Was the Spanish-American War Justified?

951 WordsOct 24, 20124 Pages
Ron Keinan AP/IB U.S. History II Period 8 Heditsh 14 September 2012 Notebook Essay 1 Question: Was the U.S. justified in going to war in 1898? The United States was not justified in going to war with Spain in 1898. The nation was fighting with clear imperialistic intentions in mind; a majority of people saw the Spanish Empire as an obstacle to fulfilling the Monroe Doctrine and allowing American political and economic command over the entire Western Hemisphere, which made any possible chance to depose them feel necessary for progress. To that extent, many feared Spain would be detrimental to imports and exports because of their presence in the Caribbean Sea, which served as the main trade link between the U.S. and Latin…show more content…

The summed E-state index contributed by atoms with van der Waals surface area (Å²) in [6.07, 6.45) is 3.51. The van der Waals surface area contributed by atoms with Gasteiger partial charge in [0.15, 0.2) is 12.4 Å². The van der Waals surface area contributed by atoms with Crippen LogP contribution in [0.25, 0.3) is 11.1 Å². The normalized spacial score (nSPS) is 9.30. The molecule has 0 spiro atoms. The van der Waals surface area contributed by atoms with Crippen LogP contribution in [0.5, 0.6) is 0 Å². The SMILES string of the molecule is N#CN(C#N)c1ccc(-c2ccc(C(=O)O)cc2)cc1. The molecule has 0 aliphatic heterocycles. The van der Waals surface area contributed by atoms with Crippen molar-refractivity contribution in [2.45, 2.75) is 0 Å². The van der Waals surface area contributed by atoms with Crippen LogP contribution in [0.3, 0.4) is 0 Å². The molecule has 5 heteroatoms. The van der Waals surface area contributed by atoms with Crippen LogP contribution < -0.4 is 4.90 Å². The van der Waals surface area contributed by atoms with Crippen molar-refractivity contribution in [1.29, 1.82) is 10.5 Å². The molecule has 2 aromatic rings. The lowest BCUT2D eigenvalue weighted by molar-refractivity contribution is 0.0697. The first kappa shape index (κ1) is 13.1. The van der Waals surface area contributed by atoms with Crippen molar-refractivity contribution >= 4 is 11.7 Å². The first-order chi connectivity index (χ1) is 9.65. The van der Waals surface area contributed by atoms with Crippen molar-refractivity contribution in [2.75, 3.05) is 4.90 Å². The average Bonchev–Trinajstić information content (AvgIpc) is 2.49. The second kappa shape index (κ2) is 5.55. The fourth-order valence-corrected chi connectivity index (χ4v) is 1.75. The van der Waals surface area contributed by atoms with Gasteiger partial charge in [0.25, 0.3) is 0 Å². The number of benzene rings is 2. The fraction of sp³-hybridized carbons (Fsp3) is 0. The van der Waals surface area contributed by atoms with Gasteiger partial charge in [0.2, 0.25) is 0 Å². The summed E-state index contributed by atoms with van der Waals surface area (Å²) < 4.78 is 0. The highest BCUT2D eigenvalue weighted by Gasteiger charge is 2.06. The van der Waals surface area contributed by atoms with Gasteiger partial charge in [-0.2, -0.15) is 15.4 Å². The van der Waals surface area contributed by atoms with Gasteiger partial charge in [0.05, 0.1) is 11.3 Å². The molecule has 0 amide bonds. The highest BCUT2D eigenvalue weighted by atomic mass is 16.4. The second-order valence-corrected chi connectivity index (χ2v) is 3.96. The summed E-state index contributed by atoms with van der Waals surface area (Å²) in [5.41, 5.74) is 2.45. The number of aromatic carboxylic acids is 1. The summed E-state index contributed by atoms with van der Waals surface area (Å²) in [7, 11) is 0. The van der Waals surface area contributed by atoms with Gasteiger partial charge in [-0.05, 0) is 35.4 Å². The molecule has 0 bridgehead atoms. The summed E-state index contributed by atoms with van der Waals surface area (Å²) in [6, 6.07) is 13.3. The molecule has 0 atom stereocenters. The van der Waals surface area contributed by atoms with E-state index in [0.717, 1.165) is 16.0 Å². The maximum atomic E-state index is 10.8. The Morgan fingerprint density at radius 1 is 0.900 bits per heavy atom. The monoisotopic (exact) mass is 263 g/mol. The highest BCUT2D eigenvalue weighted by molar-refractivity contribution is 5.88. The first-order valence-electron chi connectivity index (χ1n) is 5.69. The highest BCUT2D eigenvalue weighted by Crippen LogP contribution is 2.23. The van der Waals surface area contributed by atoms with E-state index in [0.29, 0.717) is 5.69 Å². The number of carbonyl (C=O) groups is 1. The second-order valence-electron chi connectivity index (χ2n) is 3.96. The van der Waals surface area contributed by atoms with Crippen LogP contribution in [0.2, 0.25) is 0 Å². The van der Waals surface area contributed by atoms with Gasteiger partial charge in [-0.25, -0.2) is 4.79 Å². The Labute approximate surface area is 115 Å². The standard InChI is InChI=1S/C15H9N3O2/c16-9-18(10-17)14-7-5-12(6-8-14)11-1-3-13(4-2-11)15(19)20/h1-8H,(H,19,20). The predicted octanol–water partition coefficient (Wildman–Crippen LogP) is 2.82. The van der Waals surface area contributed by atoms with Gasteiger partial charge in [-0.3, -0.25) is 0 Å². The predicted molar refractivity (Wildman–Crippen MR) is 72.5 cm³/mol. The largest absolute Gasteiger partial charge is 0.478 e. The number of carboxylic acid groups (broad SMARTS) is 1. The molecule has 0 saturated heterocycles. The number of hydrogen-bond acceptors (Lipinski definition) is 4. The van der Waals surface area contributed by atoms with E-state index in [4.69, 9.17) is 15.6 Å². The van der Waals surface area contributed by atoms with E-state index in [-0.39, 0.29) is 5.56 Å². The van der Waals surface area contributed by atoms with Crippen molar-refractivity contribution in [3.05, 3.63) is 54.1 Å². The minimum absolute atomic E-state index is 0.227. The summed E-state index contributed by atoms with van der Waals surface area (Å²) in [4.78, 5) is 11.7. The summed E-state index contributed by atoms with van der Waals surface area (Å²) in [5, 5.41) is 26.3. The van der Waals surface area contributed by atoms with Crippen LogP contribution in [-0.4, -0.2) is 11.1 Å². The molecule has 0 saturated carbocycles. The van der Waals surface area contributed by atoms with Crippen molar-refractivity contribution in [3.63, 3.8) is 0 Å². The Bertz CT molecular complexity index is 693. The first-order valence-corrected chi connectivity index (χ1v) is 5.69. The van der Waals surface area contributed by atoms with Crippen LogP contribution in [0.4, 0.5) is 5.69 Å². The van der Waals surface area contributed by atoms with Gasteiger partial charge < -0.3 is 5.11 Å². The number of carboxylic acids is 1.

and Spain. The falsified pieces of “evidence” of Spain’s belligerence towards America served as the central basis and, in many cases an excuse, for starting the war, which debases the call to arms even further. Many historians argue that the U.S. took the moral high ground during the war because they set out to end the suffering of the Cuban people at the hands of Spain, citing the crux of McKinley’s War Message. Although this may be true to some extent, the worst of the rebellion had ended by 1898 as the result of a ceasefire agreement and the departure of General Valeriano Weyler; therefore, American interference was needlessly invasive. Some also point to the Teller Amendment as counter-evidence against the imperialistic nature of the war, but, following the war, the Platt Amendment to the Cuban Constitution transformed Cuba from a truly independent nation into a puppet of the U.S. for enforcing the Monroe Doctrine on Europe’s empires. Moreover, the motive to free an oppressed Cuba fails to explain why the U.S. also took action to remove Spain from the Philippines, where no major rebellion was taking place. Although morality may have played some role, its motivational effect was far outweighed by the imperialism and hysteria factors. The major underlying reasons behind the Spanish-American War were simply extensions of the jingoism and slandering journalism trends in the U.S. during the late 19th century. Although the Spanish
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